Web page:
BRITAIN has been urged to “very seriously consider” concluding a veterinary agreement with the EU, to reduce tensions over the Northern Ireland protocol.
Irish taoiseach (prime minister) Michael Martin said this could remove “up to 80 percent of checks”, on good travelling between Northern Ireland and Great Britain. However, this would mean the UK agreeing to align with EU rules in a number of areas, significantly boosting Brussels’ influence.
The arrangement, called a Sanitary and Phytosanitary Agreement (SPS), would tie Britain to certain EU rules.
President Biden has insisted this won’t stop the UK signing a new trade agreement with the US.
Speaking to Sky News Mr Martin said: “I believe the US administration’s comments are interesting in so far as they deal with a significant issue that would concern the British government, i.e. the capacity to do a trade deal with the United States whilst also having an SPS arrangement between the European Union and the United Kingdom.
“In my view, there’s a legitimate issue there for the United Kingdom Government, but in our view, an SPS agreement would deal with up to 80% of all of these issues and I think it’s a prize worth certainly exploring in the fullest manner possible.”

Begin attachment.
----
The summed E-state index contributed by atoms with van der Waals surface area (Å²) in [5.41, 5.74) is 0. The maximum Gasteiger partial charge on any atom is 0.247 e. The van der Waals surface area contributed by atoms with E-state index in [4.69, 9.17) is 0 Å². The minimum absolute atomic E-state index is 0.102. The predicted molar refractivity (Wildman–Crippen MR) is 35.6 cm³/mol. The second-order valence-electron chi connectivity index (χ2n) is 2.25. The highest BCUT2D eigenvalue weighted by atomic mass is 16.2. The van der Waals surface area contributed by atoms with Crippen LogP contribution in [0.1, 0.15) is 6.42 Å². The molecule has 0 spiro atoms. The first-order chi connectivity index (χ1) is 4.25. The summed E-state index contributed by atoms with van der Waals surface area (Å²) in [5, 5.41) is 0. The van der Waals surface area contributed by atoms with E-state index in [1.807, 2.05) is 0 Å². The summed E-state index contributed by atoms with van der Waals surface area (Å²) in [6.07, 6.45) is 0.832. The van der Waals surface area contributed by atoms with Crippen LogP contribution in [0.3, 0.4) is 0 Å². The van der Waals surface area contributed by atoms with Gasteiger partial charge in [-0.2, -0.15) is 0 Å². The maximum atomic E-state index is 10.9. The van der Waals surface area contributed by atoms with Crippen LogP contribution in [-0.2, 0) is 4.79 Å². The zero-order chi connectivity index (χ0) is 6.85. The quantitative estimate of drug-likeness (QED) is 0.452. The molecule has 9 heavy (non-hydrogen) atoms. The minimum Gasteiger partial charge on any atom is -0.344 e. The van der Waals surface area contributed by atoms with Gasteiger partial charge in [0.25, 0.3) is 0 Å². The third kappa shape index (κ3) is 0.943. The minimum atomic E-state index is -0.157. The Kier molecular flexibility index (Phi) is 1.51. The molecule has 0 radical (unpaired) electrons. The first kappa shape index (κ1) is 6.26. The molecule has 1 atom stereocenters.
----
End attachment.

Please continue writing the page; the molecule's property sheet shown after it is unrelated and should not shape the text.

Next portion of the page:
Under the terms of Boris Johnson’s Brexit agreement checks now take place on many goods passing between Northern Ireland and other parts of the UK.
However, this has infuriated unionists, who argue it undermines British sovereignty.
More checks are due to be added at the end of this month unless the UK unilaterally delays them.
These will include new restrictions on fresh meat, which have sparked concerns over whether British sausages would be able to enter Northern Ireland.
Mr Martin said it would be “very problematic” if the UK decides to delay imposing this.
Loyalists have been protesting against the Northern Ireland protocol across the province.
Mr Johnson has argued the deal can only work if the EU takes a more flexible approach to enforcement.